In professional sports, excitement is a byproduct of parity and its inherent unpredictability. Expect the Northwest Division in the NBA to lead the pack in terms of excitement, because the conditions are an ideal breeding ground for some excellent basketball.
Take a look at the composition of the division. A truly "bad" team cannot be found among the Thunder, Nuggets, Timberwolves, Jazz and Trail Blazers. Would it shock you if any of these teams earned a trip to the postseason?
Despite the relative parity throughout the division, there is a clear favorite to win the Northwest in 2013.
The defending Western Conference champion Oklahoma City Thunder will be returning all their key players and will have another invaluable year of experience under their collective belt. Anyone who has watched a minute of Thunder basketball knows full well the great potential for excitement that lies within every Thunder contest.
But the Thunder coming out on top in the Northwest is far from a foregone conclusion.
The Denver Nuggets have their eye fixed on the top spot in the division after acquiring defensive savant Andre Iguodala from Philadelphia in the blockbuster trade that also sent Dwight Howard to Los Angeles.
While the exodus of Al Harrington and Arron Afflalo from Denver will leave the Nuggets looking to make up significant offensive production, the addition of Iggy will give the Nuggets a premier perimeter defender that will bring some much needed consistency to Denver's defensive efforts.
Minnesota has also made several bold moves in an effort to vault to the top of the division.
Apparently, Timberwolves GM David Kahn took these comments from TWolves forward/center Kevin Love seriously.
Minnesota traded for Chase Budinger and signed free agents Andrei Kirilenko, Alexey Shved and Brandon Roy. Considering Kirilenko was given $10 million a year and has been out of the league a year, considering Shved has never logged a single minute in the NBA and considering Brandon Roy came out of retirement to join Minnesota and has a litany of knee problems, to say the moves were risky is a massive understatement.
If Kahn's gambles pay off, Minnesota could be the most improved team in the NBA next season.
The Utah Jazz didn't make any splashy roster shifts in the offseason, but Utah has quietly made targeted acquisitions that precisely address their biggest weaknesses in 2011-12.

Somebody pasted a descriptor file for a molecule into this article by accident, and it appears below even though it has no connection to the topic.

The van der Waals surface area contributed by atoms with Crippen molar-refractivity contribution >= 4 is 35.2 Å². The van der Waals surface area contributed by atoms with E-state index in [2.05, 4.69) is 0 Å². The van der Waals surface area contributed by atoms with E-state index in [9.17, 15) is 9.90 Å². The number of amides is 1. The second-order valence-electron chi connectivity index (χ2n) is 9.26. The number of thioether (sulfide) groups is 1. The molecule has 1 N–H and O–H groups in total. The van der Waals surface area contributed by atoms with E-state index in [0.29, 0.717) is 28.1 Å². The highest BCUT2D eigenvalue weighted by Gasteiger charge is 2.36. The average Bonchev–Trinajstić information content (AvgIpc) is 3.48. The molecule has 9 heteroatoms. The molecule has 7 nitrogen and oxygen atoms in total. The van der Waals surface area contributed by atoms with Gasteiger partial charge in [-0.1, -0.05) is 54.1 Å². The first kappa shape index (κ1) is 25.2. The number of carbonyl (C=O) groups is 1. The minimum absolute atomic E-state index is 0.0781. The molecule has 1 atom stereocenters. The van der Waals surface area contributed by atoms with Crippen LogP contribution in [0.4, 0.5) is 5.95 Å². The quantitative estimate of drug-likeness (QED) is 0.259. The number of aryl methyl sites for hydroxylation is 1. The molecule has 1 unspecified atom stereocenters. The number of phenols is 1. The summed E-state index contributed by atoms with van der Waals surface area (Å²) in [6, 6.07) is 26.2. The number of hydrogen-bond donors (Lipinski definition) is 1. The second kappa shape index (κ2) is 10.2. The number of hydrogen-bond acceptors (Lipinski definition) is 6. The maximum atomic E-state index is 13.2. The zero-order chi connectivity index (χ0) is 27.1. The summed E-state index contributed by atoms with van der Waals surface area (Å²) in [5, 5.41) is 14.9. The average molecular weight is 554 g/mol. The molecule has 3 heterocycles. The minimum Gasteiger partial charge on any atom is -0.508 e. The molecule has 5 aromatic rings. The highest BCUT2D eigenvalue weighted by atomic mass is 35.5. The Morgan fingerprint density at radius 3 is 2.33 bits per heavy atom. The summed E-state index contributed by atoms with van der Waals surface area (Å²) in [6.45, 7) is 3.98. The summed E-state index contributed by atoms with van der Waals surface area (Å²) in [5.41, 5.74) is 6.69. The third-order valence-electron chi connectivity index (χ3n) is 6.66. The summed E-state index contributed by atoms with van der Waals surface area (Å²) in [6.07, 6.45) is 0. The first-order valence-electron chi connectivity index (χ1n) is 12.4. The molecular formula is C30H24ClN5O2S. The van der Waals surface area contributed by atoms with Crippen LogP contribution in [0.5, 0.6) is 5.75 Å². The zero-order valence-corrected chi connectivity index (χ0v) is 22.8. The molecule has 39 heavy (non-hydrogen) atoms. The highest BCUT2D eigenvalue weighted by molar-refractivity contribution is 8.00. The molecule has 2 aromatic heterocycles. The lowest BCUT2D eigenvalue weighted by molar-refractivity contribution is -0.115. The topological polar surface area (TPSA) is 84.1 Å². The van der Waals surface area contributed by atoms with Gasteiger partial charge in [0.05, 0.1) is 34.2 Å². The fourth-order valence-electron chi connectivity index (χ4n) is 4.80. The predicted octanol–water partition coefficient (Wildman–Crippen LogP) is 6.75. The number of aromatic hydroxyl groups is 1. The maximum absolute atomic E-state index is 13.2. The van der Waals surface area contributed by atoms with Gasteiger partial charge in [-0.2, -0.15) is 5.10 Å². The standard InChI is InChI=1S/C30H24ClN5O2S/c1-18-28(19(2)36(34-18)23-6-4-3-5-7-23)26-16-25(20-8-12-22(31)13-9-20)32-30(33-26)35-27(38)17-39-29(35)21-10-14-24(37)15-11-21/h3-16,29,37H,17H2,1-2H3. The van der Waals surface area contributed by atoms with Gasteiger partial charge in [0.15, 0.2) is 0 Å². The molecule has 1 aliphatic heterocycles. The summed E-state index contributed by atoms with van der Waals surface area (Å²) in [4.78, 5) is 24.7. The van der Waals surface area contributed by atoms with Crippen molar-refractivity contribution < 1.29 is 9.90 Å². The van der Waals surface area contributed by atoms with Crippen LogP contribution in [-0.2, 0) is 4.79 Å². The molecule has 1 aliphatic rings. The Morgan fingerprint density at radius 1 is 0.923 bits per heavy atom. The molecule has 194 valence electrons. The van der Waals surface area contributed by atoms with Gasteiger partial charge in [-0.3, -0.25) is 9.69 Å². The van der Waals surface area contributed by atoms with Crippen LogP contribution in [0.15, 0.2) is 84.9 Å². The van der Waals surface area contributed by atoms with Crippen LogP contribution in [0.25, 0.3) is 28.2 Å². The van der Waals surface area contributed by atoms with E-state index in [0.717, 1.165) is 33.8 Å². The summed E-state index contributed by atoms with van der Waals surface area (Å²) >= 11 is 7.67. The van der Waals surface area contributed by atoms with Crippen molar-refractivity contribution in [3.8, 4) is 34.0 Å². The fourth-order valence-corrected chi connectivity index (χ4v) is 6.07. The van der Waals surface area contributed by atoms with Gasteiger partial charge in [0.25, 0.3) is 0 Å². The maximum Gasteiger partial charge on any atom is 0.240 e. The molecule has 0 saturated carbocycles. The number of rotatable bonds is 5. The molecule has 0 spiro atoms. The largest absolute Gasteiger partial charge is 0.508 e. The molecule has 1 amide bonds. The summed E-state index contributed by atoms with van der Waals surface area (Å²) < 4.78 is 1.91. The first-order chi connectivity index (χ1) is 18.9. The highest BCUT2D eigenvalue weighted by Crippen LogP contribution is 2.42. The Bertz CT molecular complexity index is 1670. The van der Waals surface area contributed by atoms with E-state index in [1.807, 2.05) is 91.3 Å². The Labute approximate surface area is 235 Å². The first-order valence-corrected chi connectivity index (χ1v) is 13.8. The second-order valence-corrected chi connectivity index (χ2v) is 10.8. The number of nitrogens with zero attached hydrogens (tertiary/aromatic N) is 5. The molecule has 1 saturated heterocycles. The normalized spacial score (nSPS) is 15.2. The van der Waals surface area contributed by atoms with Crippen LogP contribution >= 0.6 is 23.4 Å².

The additions of Mo Williams, Marvin Williams and Randy Foye will vault Utah's roster from having no three-point shooters in the top 75 to three in the top 40.
Utah also added by subtracting Raja Bell, C.J. Miles and Josh Howard; three wing players who didn't fit in well with Utah and/or performed very poorly. (Bell is still technically on the roster, but is as good as gone, and should be bought out or waived soon.)
Portland may be the longest shot to make the playoffs, but a talented roster centered around All-Star big man LaMarcus Aldridge and Nicolas Batum got another layer of intrigue with the addition of point guard Damian Lillard via the 2012 NBA Draft.
Portland's lack of depth is certainly a concern, but Portland isn't out of the running for the playoffs quite yet.
With the teams after the Thunder so close together, and with every team in the division being a quality opponent, this will make every division game played between Northwest rivals dramatically more important than normal. Not only will the talent level on each team ensure a thrilling contest each time Northwest foes meet, it will give each regular season game a playoff-like atmosphere.
A quick comparison of the Northwest Division to other divisions in the league shows clearly that while there are some good divisions, the Northwest is the only division that is truly without a "bad" team.
Combine the parity of the Northwest with the litany of new faces and storylines for each team, and you have a recipe for some serious excitement in the Northwest for 2012-2013.